One resource that Mindjammer provides in the core book that Traveller to date lacks is a guide to creating scenarios and campaigns. Obviously, it focuses on (and provides examples using) the standard Mindjammer setting and the FATE system, but the linkage is not strong, and the two chapters that comprise the guide would be a useful resource for any system.

Mindjammer is not Traveller, but this book is worth using as a resource for ideas that can be incorporated into Traveller, even if you don’t want the high level of Transhumanism that its setting assumes.



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[4 of 5 Stars!]
Mindjammer - The Roleplaying Game
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Into the Future: Derelict Starships
Publisher: Tabletop Adventures, LLC
by Jeffrey Z. [Verified Purchaser]
Date Added: 07/11/2021 17:20:41

This article originally appeared in the October 2013 issue of Freelance Traveller.

Tabletop Adventures has created a useful system-agnostic supplement for referees who find themselves at a descriptive loss. Derelict Starships does not, as might be implied by its title, provide entire abandoned or damaged or destroyed starships complete with statblocks and deckplans, but instead provides one-paragraph descriptions, similar to what one might encounter in a text adventure/interactive fiction, of what might be encountered by PCs while exploring such a starship.

The supplement is divided into five parts. The first part, “Bits of Starships”, provides 100 generic descriptions that could be applied to almost any area of a starship, rather than being tied to specific rooms or specific types of rooms—and most of the descriptions could be applied to derelict space stations, asteroid bases, or even planetary ground installations. Each description has bold text that is read to the PCs, and unbolded text that provides the referee with information needed to adjust the description based on the presence or absence of gravity or air, whether the PCs choose to explore further or just pass by a partly-obscured scene, and so on. Some referee information concerns possible minor tasks, such as dex checks to keep one’s footing when walking on wet or oily decks. The occasional found object is noted as well. Most of the descriptions are generic enough, but the referee should be careful about occasional mentions of technology which may be inappropriate to a particular Traveller universe. This section is copied, reformatted to fit on cards (six per page), as the fifth section of the book.

The next section, “Derelict Shards”, provides 110 descriptions that are tied to specific types of areas of the ship, beginning with #S1, a description as you approach a ship from outside, perhaps in a ship’s boat. The descriptions are grouped by area. Other than being specifically for e.g., a personal cabin, the medbay, the bridge, etc., these are much like the descriptions found in “Bits”. Occasional veiled references to SF classics may be found in this section.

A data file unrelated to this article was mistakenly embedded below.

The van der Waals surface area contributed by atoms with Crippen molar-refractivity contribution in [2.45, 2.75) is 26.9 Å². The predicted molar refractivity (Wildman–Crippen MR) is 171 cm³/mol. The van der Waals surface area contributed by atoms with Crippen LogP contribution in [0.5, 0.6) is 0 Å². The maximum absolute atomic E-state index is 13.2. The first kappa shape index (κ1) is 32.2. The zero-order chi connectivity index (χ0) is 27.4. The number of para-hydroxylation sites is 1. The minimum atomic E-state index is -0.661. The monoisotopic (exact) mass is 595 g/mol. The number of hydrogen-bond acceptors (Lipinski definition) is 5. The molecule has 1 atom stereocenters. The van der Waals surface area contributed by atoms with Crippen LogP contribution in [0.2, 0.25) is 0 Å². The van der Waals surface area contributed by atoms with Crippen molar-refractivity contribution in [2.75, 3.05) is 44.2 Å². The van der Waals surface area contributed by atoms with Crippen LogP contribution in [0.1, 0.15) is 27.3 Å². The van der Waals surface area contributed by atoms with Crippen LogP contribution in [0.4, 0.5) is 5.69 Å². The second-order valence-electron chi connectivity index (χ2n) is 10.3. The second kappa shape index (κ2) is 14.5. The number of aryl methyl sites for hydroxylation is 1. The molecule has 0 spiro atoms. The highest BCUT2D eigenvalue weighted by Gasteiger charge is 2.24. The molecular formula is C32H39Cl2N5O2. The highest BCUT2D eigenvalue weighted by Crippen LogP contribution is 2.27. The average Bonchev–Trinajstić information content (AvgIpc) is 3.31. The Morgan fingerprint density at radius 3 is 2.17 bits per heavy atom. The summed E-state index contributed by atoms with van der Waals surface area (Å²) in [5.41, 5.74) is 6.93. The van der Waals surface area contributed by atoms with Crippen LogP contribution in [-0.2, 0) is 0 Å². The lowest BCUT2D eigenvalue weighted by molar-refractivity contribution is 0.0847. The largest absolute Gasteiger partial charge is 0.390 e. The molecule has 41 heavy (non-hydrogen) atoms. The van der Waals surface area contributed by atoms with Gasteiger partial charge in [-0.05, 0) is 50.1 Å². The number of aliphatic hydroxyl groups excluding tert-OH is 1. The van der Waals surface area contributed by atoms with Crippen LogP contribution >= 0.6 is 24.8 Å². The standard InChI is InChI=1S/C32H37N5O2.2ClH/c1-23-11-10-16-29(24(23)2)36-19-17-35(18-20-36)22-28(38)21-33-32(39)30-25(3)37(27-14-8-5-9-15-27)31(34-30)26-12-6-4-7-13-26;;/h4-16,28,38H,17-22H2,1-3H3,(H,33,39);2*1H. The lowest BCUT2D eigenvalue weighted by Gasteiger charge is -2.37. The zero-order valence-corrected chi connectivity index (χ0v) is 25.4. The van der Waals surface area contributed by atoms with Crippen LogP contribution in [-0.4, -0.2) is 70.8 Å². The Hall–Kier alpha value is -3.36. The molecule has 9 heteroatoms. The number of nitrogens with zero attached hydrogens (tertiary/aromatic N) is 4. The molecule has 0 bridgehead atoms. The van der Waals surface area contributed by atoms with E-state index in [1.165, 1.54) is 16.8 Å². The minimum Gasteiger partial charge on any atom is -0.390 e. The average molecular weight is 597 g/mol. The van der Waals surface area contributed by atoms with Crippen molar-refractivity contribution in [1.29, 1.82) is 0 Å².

The third section, “Skeletons in Space”, discusses the decay process that the human body undergoes. The process in normal Earthlike conditions is outlined first. This is followed by discussion of how differences in gravity, atmosphere, and presence or absence of insects, microbes, or other vermin affects the process. The section ends with three paragraphs of advice for referees and some bibliographic references that a referee so inclined could investigate for further information on human decomposition.

The fourth section is an index; each entry points to a description by Bit number or Shard number.

This is most definitely not a supplement for players; it is very definitely aimed solely at the referee. Whether it’s worth the price is going to depend on how often the derelict starship, space station, or base features in your adventures.



Rating:
[3 of 5 Stars!]
Into the Future: Derelict Starships
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Player's Guide to Solo Roleplay
Publisher: Parts Per Million
by Jeffrey Z. [Verified Purchaser]
Date Added: 07/11/2021 17:16:27

This article originally appeared in the May/June 2021 issue of Freelance Traveller.

Traveller – and role-playing in general – has historically been very much a group activity. While material for handling solo play isn’t completely nonexistent, it is rare enough that ‘vanishingly’ isn’t an inappropriate modifier for ‘rare’. This volume is intended to provide a mechanism by which one can role-play without a group.

The introduction sets out the author’s goal for the volume: to present a set of rules for solo play that strike a reasonable balance between high creativity and improvisation vs. high mechanical randomization on one axis, and between rules-heavy and high-abstraction on the other axis. There is little discussion of why the extremes are considered undesirable; one might assume that the author sees the reasons as being self-evident.

Before actually getting started, the author provides definitions for terminology; even the experienced role-player would be well-advised to read through them, as some familiar terminology is used in ways that differ from ‘normal’ usage: for example, an ‘encounter’ in these rules refers to any situation or scene in which the character must make a meaningful choice, not just when the character meets a person or animal.

There is no description of character creation; the player is expected to use the standard character creation mechanism (in this case, Cepheus Engine, though the reality is that there isn’t anything in the rules that absolutely relies on any particular system or variation thereon). The author does note that the provisions for zero-level skills should be used in character generation.